would improve utilization of the pipeline system and help mitigate seasonal price spikes and limit the impacts of
price volatility on the B.C. consumer.

Moreover, such supply would be of particular benefit to downstream consumers during times of pipeline constraint
which typically occur during peak demand periods when storage is most critical. Such peaks in demand can occur
either with the arrival of an Arctic cold front, or when the west coast experiences low water level conditions, with
the accompanying reduced ability to generate hydro electricity. When electricity from hydro generation is limited,
gas-fired electrical generation is a common back-up.


North America has abundant natural gas supplies. Estimated resources are equivalent to around 75 years of
production at current levels. An increasingly tight supply/demand balance and higher natural gas prices over the
past three years have led some observers to question the long term availability of natural gas but the issue is not
one of supply but rather of access and investment. Our challenge is to attract the investment needed to improve
both the supply and demand responsiveness of the market and help relieve upward pressures on prices.

To foster an environment for the sustainable development and delivery of new sources of natural gas to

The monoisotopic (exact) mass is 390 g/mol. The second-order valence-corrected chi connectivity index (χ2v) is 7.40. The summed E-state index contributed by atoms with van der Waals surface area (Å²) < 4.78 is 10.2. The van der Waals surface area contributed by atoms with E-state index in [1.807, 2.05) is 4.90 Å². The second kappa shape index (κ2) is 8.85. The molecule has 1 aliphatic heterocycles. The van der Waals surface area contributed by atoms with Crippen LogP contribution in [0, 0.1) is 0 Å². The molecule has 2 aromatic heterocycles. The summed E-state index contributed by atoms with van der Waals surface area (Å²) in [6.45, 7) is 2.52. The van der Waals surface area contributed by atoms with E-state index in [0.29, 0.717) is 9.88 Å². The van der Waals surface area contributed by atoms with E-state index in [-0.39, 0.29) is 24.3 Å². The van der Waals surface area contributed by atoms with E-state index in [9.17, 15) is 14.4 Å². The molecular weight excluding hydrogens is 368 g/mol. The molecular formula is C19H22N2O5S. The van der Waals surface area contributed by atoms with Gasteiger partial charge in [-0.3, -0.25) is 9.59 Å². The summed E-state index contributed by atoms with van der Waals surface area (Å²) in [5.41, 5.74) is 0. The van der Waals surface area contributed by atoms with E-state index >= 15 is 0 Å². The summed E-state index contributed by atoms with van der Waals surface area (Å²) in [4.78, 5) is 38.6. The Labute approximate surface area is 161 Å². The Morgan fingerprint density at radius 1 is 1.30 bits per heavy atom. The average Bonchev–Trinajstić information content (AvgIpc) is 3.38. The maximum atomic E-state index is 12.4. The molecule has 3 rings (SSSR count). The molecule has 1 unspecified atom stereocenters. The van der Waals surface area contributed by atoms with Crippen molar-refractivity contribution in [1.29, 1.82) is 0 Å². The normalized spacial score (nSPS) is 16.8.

consumers, governments and the natural gas industry will need to work together to:

    •   improve natural gas supply responsiveness and reduce the time required to bring new gas supplies to
    •   improve demand responsiveness and efficiency to help consumers manage the impact of higher prices;
    •   continue to endorse a market-based energy system that builds on the benefits of deregulation but also
        manages its shortcomings by putting in place the necessary rules and incentives to support longer
        investment horizons;
    •   create a smarter regulatory framework that improves coordination across jurisdictions and renders stable,
        predictable, timely decisions; and
    •   ensure a consistent and well-articulated policy framework that encourages innovation and efficient use of
        natural gas.

Taken together, these initiatives will maximize the benefits of our safe, reliable supply of natural gas for Canadian
companies and consumers, bring new sources of natural gas to market and reduce price volatility. If British
Columbia and Canada are to be able to develop a sustainable energy future it is crucial that we understand fully
the resource potential of the country. That understanding will allow for fully informed debate and choices to be
made and provide the certainty needed to attract investment required to develop the resource base.

Lifting of the moratorium on work to identify B.C.’s offshore natural gas resources will allow for the development of
a more complete understanding of the potential benefits of this preferred resource for the province of British